The Best Auto-Darkening Welding Helmets: How Light Sensors Keep You Safe

The Best Auto-Darkening Welding Helmets featured image

If you are welding with any frequency, then you should consider the purchase of an auto darkening helmet. These helmets will help protect your eyes from the arc of the weld, which can be damaging with repeated exposure.

When you’re shopping for the best auto darkening helmets, you’ll see that one of the specs that is promoted by most manufacturers is the number of light sensors which come standard.

Helmets typically come with 2 or 4 light sensors, depending on the size of the helmet and the types of welding that it is meant to support. Some models may have fewer or more, depending on their price and purpose.[1]

The light sensor has one basic purpose: to recognize the intensity of light in the area, then darken the helmet to prevent eye strain or injury.

My ADF Responds Too Soon: Why Does That Happen?

There are two primary causes for the auto darkening feature to respond prematurely.

·       There are other people welding in the room with you and the light sensors are picking up on this extra light.

·       There is too much or too little ambient light in the room and this is triggering the ADF.

One common complaint with auto darkening helmets involves welders who work in recessed areas. Different forms of shadow can affect how the light sensors operate, which may prematurely trigger the darkening feature.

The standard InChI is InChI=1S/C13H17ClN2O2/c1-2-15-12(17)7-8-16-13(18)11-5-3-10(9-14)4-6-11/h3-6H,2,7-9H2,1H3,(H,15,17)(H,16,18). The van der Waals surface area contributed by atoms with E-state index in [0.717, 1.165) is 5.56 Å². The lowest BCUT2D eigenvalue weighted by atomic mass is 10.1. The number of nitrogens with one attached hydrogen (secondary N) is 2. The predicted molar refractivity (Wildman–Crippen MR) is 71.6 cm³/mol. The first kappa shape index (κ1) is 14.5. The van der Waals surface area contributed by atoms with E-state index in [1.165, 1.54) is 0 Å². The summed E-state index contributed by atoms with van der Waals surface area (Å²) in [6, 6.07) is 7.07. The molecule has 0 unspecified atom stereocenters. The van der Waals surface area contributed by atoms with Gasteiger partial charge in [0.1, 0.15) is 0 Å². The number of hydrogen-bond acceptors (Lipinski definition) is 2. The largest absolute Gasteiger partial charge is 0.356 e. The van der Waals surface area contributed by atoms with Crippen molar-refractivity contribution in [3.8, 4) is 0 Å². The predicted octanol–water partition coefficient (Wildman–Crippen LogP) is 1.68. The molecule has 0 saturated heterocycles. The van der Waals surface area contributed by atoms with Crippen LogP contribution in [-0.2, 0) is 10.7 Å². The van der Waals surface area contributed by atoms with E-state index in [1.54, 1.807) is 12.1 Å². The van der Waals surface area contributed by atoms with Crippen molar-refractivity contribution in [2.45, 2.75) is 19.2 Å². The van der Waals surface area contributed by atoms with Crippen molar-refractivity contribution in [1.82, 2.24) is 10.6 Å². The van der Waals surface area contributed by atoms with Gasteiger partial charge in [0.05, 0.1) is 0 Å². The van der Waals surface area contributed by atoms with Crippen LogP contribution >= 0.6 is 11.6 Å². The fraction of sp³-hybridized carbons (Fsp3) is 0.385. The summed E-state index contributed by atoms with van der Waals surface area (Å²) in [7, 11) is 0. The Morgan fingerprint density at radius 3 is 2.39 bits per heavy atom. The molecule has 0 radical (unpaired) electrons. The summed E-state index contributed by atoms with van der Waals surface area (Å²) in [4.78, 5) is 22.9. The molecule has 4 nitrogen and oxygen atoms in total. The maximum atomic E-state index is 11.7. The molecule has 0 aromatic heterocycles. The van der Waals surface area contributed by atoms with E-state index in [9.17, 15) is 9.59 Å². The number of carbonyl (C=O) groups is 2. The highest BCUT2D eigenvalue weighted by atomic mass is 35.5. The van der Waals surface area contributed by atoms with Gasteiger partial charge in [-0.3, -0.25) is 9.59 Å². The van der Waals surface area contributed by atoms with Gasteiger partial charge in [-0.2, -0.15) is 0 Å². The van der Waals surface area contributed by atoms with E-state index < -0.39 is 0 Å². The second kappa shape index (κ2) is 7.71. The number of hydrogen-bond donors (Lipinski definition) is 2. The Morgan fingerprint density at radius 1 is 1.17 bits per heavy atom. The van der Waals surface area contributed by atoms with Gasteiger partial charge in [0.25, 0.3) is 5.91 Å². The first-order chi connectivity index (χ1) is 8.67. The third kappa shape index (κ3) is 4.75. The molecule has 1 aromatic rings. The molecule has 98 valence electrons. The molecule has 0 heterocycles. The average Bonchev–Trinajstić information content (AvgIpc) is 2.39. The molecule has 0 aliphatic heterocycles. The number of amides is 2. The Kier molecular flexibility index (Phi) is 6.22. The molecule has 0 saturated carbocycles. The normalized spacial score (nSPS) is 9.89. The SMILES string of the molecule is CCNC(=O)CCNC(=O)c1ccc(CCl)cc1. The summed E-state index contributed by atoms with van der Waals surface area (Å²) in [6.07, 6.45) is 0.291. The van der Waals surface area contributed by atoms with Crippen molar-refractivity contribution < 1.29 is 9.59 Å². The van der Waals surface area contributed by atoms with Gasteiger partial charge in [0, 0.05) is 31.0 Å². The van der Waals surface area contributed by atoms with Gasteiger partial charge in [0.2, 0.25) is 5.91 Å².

To counter this issue, it is worth investing into a welding helmet which offers a manual override. With this feature, you can set the level of darkness that you prefer while you are welding.

If the light becomes too bright for the setting that you have on, then the helmet adjusts darker when the need is present. Then it will return to the setting you gave it before you began to weld.

Twilight and Delay Functions for ADF

Two other critical elements of this feature on an auto darkening helmet are the twilight function and the delay function.

The twilight function allows the helmet to respond to quickly changing light conditions to provide protection without jerky transitions that may cause eye fatigue. If you work continuously with your welder, this function will help you be able to work safer and for longer time periods.

As for the delay function, it is important to remember that the light from a weld continues after you stop welding. The material that you were working on continues to glow. If your helmet shuts off the ADF too quickly, then your eyes can be dazzled by the bright light exposure.

With a delay function, the helmet will slowly restore itself to a less-protective shade to ensure your eyes can adjust to the environment when the work is done.

Every type of welding work requires a helmet of some type. For those who work long hours as a welder, the ADF technology will reduce the energy loss which occurs when eye strain and fatigue happens.

Invest into the best auto darkening helmet you can afford and the results you’re able to achieve will speak for themselves.

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